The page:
Some Thoughts On “O.J.: Made In America”
“Movies are dead.” That’s a popular refrain I’ve heard (and said myself) for years. It’s hyperbole, except for the fact that this month might truly be the death knell? “Independence Day: Resurgence” is pure, outright garbage. “The BFG” stinks. Hollywood wants us to care about “Warcraft”? I’m supposed to think “The Legend of Tarzan” is going to be good? It’s almost too much to believe.
But maybe instead of expiring, movies have just transformed into something else. As television has risen to cultural prominence, the biggest films have become episodes — sequels and spinoffs about characters we know that end with a call to tune-in next week. Even “Independence Day: Resurgence,” a sequel no one wanted that everyone hates, closes with a tease for the next chapter. Hey, why not?
But what if that episodic nature of cinema in 2016 was used for good? It would look like “O.J.: Made in America,” a five-part documentary that takes television and turns it into a movie. Plenty has been written about the doc so I won’t regurgitate it here other than to say a fuller portrait of O.J. Simpson, his life, and the institutional racism that turned his case into the Trial of the Century does not exist. It’s perhaps the most important document about the America in the 1990s.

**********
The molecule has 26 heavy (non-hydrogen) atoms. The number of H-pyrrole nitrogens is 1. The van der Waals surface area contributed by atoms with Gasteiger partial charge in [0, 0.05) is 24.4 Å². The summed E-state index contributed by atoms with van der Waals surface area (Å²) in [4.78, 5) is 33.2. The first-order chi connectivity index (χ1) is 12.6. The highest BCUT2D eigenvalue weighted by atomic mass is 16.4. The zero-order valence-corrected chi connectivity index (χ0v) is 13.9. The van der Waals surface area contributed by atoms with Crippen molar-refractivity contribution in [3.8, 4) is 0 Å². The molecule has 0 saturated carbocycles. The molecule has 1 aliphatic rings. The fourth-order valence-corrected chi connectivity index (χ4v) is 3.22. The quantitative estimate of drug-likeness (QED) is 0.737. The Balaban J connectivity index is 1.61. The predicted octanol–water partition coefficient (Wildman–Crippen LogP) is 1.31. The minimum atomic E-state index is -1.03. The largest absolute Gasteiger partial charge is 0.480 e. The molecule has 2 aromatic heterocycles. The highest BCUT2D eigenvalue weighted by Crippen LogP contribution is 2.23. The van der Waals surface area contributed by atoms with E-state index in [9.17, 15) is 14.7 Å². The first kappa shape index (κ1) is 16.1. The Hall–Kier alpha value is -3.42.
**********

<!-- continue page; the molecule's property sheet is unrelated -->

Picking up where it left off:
But beyond its place in history, “O.J.: Made in America” feels like a watershed moment in packaging content. It’s an astonishing film — For Your Consideration: Ezra Edelman for best director at the 2017 Oscars — told as if it were the best television. And maybe this where things are truly headed: to a place where storytelling trumps its delivery system, and #longform is more than a trend publishers use to game Facebook.
After the New York Mets won Game 6 of the 1986 World Series, outfielder Mookie Wilson (he of “behind the bag” fame) told reporters, “Mirrors, magic wands or whatever — all that counts is that we won the ballgame.” That’s “O.J.: Made in America,” really: movies, television, or whatever — it counts, and it’s a landmark.